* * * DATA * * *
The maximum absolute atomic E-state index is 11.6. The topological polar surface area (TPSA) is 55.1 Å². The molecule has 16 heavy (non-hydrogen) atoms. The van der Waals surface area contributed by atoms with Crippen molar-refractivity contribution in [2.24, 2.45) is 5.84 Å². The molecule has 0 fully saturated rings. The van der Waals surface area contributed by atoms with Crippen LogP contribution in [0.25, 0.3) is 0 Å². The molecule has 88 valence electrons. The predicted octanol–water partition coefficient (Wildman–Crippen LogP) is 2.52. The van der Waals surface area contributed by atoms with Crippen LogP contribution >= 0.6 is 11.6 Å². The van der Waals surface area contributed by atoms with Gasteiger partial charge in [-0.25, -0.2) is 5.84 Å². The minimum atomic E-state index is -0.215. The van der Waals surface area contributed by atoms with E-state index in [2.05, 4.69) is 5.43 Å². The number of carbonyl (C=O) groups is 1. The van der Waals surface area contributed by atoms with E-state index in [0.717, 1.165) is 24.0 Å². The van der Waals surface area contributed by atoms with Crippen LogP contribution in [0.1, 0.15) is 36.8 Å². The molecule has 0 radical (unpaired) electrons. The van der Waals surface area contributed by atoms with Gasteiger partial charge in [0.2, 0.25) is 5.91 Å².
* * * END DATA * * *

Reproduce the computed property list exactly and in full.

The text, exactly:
The maximum absolute atomic E-state index is 11.6. The topological polar surface area (TPSA) is 55.1 Å². The molecule has 16 heavy (non-hydrogen) atoms. The van der Waals surface area contributed by atoms with Crippen molar-refractivity contribution in [2.24, 2.45) is 5.84 Å². The molecule has 0 fully saturated rings. The van der Waals surface area contributed by atoms with Crippen LogP contribution in [0.25, 0.3) is 0 Å². The molecule has 88 valence electrons. The predicted octanol–water partition coefficient (Wildman–Crippen LogP) is 2.52. The van der Waals surface area contributed by atoms with Crippen LogP contribution >= 0.6 is 11.6 Å². The van der Waals surface area contributed by atoms with Gasteiger partial charge in [-0.25, -0.2) is 5.84 Å². The minimum atomic E-state index is -0.215. The van der Waals surface area contributed by atoms with E-state index in [2.05, 4.69) is 5.43 Å². The number of carbonyl (C=O) groups is 1. The van der Waals surface area contributed by atoms with E-state index in [0.717, 1.165) is 24.0 Å². The van der Waals surface area contributed by atoms with Crippen LogP contribution in [0.1, 0.15) is 36.8 Å². The molecule has 0 radical (unpaired) electrons. The van der Waals surface area contributed by atoms with Gasteiger partial charge in [0.2, 0.25) is 5.91 Å².